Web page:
68 Years Ago: The Fourth Fighter Group’s First Trips to Berlin

On 3 March, Don Blakeslee commanded an escort to Berlin, the group’s first trip to the German capitol. Flights from 335 and 336 Squadrons broke off from the main body to fend off enemy aircraft. With nine planes, 336 Squadron got into a battle with 60 enemy fighters and claimed eight victories, but in turn lost Lts. Vermont Garrison, Glenn Herter and Philip “Pappy” Dunn. Herter was lured down by the low element of German fighters and was bounced; he died when his Mustang crashed. Dunn got lost on the way home, and with his radio out and no way to get a vector to cross the Channel he headed for Spain. Dunn had already destroyed an Me 210 during the mission, and eight miles from the border he spotted an He 111. Unable to resist, Dunn shot down the bomber, then ran out of gas as he circled to watch it crash, ending up a POW. The same fate befell Garrison, who managed to destroy two enemy planes with three of his four guns jammed. Unfortunately, his P-51B was hit by flak. Lt. George Barnes was last seen off the Dutch coast on his way home with his engine cutting out badly. He was never seen again.

The next day, the group returned to Berlin. Just before the bombers reached the initial point, 20 Bf 109s and Fw 190s swarmed in to attack, eight from head on in two sections with the others as top cover. After the first eight made their attacks, the top cover dove on the Fourth. Lt. Hugh Ward of 335 Squadron gave chase to a Bf 109 in a dive. “I opened fire as he started a slow turn to the left. I observed strikes on his wing root. He realized the situation and flicked over, and he dove straight down with me on his tail. I gave him a three-second burst with good strikes. He continued straight down, heading for heavy clouds as I began to overrun him. I pulled back on the throttle and gave him another blast. I got a heavy concentration of strikes all over his cockpit and engine covering. I kept firing as the Bf 109 started to come apart. I attempted to back off but was too late. A large section of the enemy aircraft smashed my canopy and windscreen, and it must have sheared off most of my tail section. My plane began to snap viciously, end-over-end, and my right wing snapped off. I was stunned momentarily, but I managed to jettison my canopy. I pulled my harness release, which threw me out of the cockpit. I delayed opening my chute because of the speed, and I fell through the cloud layer. I opened my chute just in time. I landed in the suburbs of Berlin and I was captured by civilians.”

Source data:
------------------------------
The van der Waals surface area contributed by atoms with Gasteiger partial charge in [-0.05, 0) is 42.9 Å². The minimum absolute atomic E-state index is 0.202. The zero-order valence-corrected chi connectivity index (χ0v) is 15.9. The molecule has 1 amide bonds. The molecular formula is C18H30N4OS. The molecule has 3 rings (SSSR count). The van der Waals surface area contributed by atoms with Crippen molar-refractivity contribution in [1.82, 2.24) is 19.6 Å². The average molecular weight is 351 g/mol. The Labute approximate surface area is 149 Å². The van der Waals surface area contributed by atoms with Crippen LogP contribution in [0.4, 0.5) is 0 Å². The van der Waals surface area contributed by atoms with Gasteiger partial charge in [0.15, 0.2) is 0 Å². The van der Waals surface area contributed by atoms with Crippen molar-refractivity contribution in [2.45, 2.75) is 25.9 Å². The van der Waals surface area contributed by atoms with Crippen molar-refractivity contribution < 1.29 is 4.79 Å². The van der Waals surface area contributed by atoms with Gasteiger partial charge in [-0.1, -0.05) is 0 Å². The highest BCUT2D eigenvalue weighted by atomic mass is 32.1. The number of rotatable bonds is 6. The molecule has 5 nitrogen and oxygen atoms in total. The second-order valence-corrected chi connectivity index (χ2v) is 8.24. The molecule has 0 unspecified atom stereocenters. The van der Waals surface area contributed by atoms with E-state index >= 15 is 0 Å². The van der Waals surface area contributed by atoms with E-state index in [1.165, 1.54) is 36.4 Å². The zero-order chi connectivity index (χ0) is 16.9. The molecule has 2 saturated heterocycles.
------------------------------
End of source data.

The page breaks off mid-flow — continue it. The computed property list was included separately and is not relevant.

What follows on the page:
Nicholas “Cowboy” Megura was behind Ward. “At 18,000 feet, the P-51’s wing came off at the root and disintegrated. The canopy and tail came off as I dodged past. Pieces carried away my antenna and hit my stabilizer.”

Megura’s controls were frozen by compressability, and he had to use trim to pick up the nose. “The only evasive action taken by the enemy aircraft was a weave to right or left. I barrel-rolled and positioned myself 1000 feet above and to the side of him. I dropped flaps and dove astern. This engagement brought us down to 2000 feet. Just as I was about to fire, the enemy aircraft pulled up sharply 3000 feet and jettisoned its canopy. The pilot bailed out. The enemy aircraft crashed and burned.” Clearing his tail, Megura discovered he was over a grass aerodrome, and he strafed and set fire to a Ju 52, then strafed a locomotive pulling 10 or 12 cars. “Seeing that it was time to ‘leave out,’ I set course for home.”